```Formal methods tend to use logic type arguments. You may be interested in www.cas.mcmaster.ca/~baber/Courses/46L03/MRSDLect.pdf```
 ```"Software Engineering" typically refers to the creation of large-scale pieces of software, like a word processor, a web browser, etc. When a company refers to someone as a "software engineer," they usually mean either a programmer (someone who creates very specific portions of code for a larger project) or a project manager (someone who designs the high-level setup of the project, the goals, coordination, etc.). If this is what you mean by software engineering, then very little mathematics is used in the process, typically. All forms of mathematics are involved in Computer Science and many programming projects. This depends on the field of specialization within CS or the program being created. For example, if you are engineering a piece of graphics software, you would find books about Linear Algebra very useful, as well as fast Numerical Methods. Perhaps Topology and Geometry would be of use as well. If you were engineering a network system, you would need knowledge about Graph Theory and Complexity. The list goes on and on. If you have a more specific question in mind, I can perhaps answer it with more specific references.```
 ```I'm pretty sure that where "Big O" is concerned the O stands for Order. It's big because it's usually written 'big' (upper-case). It is used to help model the behaviour of an algorithm with varying sizes of data. For example, if an algorithm took n * n time to compute a problem, where n was the size of the data, then the algorithm would be order n to the 2nd power, as n times n gives you n squared. Often written "O(n^2)". The point of the big O notation however is what it leaves out. If an algorithm took n + 5n + (n * n * n) time to complete a problem it would simply be O(n^3), as the difference in execution time generated by the 'n' and '5n' parts of the equation are pretty insignificant compared to the n to the 3rd power at the end, which is the real processor hog. My understanding of this comes mainly from the book 'Data Structures and Algorithms in Java' by Goodrich and Tamassia.```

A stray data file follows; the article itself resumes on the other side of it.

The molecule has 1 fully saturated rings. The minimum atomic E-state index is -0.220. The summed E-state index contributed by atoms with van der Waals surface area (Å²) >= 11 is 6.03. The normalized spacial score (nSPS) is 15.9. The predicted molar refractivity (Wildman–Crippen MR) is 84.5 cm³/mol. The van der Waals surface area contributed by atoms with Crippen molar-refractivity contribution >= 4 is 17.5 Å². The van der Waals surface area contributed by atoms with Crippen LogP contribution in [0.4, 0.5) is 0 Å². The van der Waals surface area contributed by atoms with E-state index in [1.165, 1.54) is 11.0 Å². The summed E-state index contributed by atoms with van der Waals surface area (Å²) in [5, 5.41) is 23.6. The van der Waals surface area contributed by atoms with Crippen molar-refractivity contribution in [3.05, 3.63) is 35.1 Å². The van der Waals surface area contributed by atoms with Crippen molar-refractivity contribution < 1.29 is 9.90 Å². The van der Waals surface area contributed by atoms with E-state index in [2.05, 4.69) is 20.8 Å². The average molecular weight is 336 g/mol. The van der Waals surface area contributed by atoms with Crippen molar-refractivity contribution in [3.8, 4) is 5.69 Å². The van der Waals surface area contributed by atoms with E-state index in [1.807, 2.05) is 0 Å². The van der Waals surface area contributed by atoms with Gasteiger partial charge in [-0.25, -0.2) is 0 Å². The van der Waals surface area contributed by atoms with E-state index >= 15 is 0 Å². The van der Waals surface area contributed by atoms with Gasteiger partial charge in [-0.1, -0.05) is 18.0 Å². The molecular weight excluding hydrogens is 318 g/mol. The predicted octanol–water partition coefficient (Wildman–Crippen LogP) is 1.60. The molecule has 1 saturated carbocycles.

```petermcm-ga wrote: > I'm pretty sure that where "Big O" is concerned the O stands for > Order. It's big because it's usually written 'big' (upper-case). I can see how you'd make this mistake since people usually describe a computer algorithm as being of "the order n-squared" or somesuch. "Big O" is actually the greek letter omikron and can be written either lower or upper case. The big and little 'O' are associated with four other mathematical functions for describing algorithmic performance. They are, big and little "theta" and big and little "omega". Each has its own meaning in terms of the amount of work done by an algorithm to produce a result. Big O is particularly particularly useful because it describes the upper bound of an algorithms performance. I.e., it describes the "worst case scenario" which is useful, for example, in establishing how long it will take you to search a text file of 'n' characters for all occurances of an 'm' character string. At some point in the software engineering life cycle, this math always comes into play. Even when it is ignored by the engineers. I don't have the title of my college text in front of me, but I would look for a book focused on the math -- as opposed to the programming language -- since this question is about math. ;-)```